While it’s true Jim Fletcher knew a fair share of Hollywood big shots, he always said his favorite moments were those with Walt Disney. While working on his movie, Fletcher often worked late at the Studios.  And it was well known that the “Old Maestro” had a habit of prowling the halls at night to see what his artists were working on. Seeing Fletcher slaving away at his desk at night, Walt Disney would stop in and chat with Jim for hours.

James Lawrence Fletcher passed away four years ago. Like most Disney artists who worked at the Studios in years past, few people even know his name today. But Jim was a talented animation & layout artist. More importantly, a guy who truly loved the movie business. His two sisters, Phyllis and Jeanette, survive him. Fletcher also has a host of nieces & nephews who can honestly say that their Uncle Jim was a Hollywood big shot.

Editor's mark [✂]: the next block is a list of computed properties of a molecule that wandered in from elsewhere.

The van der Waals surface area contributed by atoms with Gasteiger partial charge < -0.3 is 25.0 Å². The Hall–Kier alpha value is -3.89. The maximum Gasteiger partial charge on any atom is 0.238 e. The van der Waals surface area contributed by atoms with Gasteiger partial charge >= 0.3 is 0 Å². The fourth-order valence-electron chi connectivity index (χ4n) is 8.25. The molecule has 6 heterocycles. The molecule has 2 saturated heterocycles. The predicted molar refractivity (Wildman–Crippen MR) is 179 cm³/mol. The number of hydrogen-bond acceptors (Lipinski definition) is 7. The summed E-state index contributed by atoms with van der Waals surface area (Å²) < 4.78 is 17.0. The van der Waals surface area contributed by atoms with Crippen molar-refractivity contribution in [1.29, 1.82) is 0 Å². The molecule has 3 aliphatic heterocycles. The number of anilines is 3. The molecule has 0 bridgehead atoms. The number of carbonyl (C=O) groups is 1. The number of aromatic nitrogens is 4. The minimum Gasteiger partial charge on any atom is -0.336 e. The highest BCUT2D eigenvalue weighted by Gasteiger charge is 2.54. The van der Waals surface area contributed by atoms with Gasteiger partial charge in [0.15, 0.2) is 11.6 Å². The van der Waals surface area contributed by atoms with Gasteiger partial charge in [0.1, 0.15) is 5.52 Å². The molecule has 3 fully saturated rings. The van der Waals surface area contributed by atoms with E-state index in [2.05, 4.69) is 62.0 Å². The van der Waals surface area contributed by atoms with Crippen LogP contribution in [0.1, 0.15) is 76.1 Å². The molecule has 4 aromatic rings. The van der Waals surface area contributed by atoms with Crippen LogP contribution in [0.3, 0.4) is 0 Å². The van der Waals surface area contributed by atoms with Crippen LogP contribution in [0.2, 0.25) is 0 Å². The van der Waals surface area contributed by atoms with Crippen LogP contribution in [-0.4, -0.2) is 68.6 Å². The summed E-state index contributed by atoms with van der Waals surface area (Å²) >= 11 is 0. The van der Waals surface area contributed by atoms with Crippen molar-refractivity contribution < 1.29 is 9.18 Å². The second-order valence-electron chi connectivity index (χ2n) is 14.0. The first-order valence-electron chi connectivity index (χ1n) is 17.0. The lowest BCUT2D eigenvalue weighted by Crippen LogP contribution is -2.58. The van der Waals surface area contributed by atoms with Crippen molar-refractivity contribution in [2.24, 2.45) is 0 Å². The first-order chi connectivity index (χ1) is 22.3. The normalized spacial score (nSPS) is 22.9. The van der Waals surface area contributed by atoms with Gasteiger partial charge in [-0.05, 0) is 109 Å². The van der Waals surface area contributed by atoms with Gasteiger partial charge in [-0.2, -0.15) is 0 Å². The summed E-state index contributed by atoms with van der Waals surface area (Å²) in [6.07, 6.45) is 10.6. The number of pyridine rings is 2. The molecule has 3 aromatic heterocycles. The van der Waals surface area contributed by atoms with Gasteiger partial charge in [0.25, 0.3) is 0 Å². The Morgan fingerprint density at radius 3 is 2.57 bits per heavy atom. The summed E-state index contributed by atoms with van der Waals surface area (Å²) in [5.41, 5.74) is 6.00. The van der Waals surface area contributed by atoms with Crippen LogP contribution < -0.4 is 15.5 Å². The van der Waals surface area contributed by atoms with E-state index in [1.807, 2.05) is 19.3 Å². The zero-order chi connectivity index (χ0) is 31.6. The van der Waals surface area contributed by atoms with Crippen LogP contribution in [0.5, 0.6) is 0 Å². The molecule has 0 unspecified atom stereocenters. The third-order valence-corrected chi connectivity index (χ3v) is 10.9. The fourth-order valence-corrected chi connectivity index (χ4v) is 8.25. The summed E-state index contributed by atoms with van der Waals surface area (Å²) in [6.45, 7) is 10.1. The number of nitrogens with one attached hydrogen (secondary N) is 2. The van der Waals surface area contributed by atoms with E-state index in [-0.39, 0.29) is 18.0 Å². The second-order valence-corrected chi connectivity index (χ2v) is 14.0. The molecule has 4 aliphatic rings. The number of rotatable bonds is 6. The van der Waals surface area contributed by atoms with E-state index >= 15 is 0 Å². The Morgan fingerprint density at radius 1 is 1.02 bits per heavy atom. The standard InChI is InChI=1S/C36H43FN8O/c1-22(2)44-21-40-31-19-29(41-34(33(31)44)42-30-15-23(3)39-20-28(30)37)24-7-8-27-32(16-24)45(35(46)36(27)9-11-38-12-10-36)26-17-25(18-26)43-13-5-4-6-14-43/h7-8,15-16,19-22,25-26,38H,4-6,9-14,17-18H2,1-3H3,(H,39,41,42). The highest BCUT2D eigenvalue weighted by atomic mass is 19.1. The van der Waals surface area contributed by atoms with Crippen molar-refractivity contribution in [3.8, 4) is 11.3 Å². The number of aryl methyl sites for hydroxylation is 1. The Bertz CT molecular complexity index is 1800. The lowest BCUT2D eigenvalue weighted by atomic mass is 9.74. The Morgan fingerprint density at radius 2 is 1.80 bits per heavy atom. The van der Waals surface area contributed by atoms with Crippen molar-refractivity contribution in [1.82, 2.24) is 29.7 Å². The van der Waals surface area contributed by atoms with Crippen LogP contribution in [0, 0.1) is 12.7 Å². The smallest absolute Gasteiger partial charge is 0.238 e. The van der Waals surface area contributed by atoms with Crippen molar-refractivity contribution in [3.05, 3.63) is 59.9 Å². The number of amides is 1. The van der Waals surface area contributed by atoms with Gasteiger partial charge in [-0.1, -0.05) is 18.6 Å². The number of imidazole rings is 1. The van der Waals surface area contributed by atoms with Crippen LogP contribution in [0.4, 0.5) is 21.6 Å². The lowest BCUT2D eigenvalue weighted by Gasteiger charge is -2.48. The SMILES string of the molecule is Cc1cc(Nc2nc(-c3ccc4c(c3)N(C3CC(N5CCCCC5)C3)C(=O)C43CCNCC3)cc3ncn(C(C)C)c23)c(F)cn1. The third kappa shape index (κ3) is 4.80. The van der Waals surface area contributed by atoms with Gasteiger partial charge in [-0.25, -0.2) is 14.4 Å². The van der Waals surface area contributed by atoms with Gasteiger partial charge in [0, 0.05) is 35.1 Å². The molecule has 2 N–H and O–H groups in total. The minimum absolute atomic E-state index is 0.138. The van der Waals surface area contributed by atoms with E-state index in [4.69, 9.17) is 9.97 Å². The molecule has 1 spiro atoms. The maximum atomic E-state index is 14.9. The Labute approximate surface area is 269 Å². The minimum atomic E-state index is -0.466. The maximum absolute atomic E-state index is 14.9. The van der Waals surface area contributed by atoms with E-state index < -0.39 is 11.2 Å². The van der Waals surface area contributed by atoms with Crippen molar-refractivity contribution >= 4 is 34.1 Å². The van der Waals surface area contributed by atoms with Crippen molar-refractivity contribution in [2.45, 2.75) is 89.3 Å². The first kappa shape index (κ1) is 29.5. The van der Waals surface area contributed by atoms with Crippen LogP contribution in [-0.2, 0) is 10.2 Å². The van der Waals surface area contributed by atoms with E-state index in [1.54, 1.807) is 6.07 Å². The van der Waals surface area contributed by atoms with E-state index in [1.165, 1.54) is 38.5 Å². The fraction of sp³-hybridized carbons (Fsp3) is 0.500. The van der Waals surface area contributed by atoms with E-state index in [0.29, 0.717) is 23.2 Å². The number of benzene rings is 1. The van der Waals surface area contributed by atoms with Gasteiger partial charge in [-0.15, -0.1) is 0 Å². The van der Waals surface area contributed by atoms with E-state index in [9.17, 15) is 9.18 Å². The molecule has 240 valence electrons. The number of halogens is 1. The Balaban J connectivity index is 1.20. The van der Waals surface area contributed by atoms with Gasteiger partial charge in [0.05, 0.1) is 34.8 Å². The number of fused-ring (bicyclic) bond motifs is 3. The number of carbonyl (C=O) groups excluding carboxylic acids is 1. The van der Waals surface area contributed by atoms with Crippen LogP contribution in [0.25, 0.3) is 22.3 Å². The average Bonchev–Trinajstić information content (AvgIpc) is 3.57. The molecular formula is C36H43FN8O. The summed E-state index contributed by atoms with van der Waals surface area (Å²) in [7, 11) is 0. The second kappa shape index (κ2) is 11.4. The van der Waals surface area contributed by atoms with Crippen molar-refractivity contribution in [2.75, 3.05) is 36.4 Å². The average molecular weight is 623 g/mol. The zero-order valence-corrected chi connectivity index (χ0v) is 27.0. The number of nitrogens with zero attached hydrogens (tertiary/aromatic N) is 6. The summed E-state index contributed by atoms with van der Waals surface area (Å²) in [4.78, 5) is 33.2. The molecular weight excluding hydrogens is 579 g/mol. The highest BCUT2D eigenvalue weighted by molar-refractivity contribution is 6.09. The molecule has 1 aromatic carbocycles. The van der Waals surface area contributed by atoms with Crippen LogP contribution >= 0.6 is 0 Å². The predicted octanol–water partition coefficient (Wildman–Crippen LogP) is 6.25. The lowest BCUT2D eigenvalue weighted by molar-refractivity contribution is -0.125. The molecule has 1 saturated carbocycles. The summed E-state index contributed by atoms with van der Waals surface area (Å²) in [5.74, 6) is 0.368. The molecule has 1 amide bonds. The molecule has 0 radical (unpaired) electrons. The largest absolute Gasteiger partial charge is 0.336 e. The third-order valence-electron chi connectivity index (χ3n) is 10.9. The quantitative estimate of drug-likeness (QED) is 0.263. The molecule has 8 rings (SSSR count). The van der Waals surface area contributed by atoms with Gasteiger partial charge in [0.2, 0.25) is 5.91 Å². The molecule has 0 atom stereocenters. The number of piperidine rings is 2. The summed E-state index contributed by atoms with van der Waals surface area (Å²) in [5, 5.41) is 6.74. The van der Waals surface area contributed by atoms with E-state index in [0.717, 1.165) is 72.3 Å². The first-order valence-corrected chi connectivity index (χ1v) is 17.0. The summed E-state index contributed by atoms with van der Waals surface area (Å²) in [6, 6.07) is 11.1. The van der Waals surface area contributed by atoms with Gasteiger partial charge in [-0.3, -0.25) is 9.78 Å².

Did you enjoy Floyd Norman's profile of his old pal, Jim Fletcher? Well, keep in kind that this is just one of the many entertaining & insightful tales that this Disney Legend has to share. Many of which you'll find collected in the three books Floyd currently has the market. Each of which take an affectionate look back at all the years that Mr. Norman has spent working in the entertainment industry.

These include Floyd's original collection of cartoons and stories -- "Faster! Cheaper! The Flip Side of the Art of Animation" (which is available for sale over at John Cawley's cataroo) as well as two follow-ups to that book, "Son of Faster, Cheaper" & "How the Grinch Stole Disney." Which you can purchase by heading over to Afrokids.

And while you're at it, don't forget to check out Mr. Fun's Blog. Which is where Mr. Norman postings his musings when he's not writing for JHM.